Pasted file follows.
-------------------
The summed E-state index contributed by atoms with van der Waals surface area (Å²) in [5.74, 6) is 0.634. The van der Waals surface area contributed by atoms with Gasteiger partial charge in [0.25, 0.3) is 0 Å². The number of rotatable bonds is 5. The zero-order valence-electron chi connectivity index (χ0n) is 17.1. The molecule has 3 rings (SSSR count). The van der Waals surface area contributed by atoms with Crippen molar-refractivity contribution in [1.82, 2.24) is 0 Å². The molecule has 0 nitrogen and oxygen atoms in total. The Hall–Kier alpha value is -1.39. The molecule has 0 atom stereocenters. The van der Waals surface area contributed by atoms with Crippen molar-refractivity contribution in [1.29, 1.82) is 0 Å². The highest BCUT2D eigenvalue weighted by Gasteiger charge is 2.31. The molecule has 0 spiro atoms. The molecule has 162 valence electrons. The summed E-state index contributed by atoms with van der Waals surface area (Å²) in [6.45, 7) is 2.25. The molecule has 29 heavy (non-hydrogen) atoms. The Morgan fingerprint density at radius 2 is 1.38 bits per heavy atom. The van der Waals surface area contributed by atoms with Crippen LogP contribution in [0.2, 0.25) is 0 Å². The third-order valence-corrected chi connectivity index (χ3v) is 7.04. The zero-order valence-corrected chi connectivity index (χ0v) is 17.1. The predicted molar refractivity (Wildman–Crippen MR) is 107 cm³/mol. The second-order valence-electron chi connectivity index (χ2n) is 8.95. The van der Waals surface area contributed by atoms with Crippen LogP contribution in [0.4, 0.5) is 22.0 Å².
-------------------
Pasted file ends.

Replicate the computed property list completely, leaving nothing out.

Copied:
The summed E-state index contributed by atoms with van der Waals surface area (Å²) in [5.74, 6) is 0.634. The van der Waals surface area contributed by atoms with Gasteiger partial charge in [0.25, 0.3) is 0 Å². The number of rotatable bonds is 5. The zero-order valence-electron chi connectivity index (χ0n) is 17.1. The molecule has 3 rings (SSSR count). The van der Waals surface area contributed by atoms with Crippen molar-refractivity contribution in [1.82, 2.24) is 0 Å². The molecule has 0 nitrogen and oxygen atoms in total. The Hall–Kier alpha value is -1.39. The molecule has 0 atom stereocenters. The van der Waals surface area contributed by atoms with Crippen molar-refractivity contribution in [1.29, 1.82) is 0 Å². The highest BCUT2D eigenvalue weighted by Gasteiger charge is 2.31. The molecule has 0 spiro atoms. The molecule has 162 valence electrons. The summed E-state index contributed by atoms with van der Waals surface area (Å²) in [6.45, 7) is 2.25. The molecule has 29 heavy (non-hydrogen) atoms. The Morgan fingerprint density at radius 2 is 1.38 bits per heavy atom. The van der Waals surface area contributed by atoms with Crippen LogP contribution in [0.2, 0.25) is 0 Å². The third-order valence-corrected chi connectivity index (χ3v) is 7.04. The zero-order valence-corrected chi connectivity index (χ0v) is 17.1. The predicted molar refractivity (Wildman–Crippen MR) is 107 cm³/mol. The second-order valence-electron chi connectivity index (χ2n) is 8.95. The van der Waals surface area contributed by atoms with Crippen LogP contribution in [0.4, 0.5) is 22.0 Å².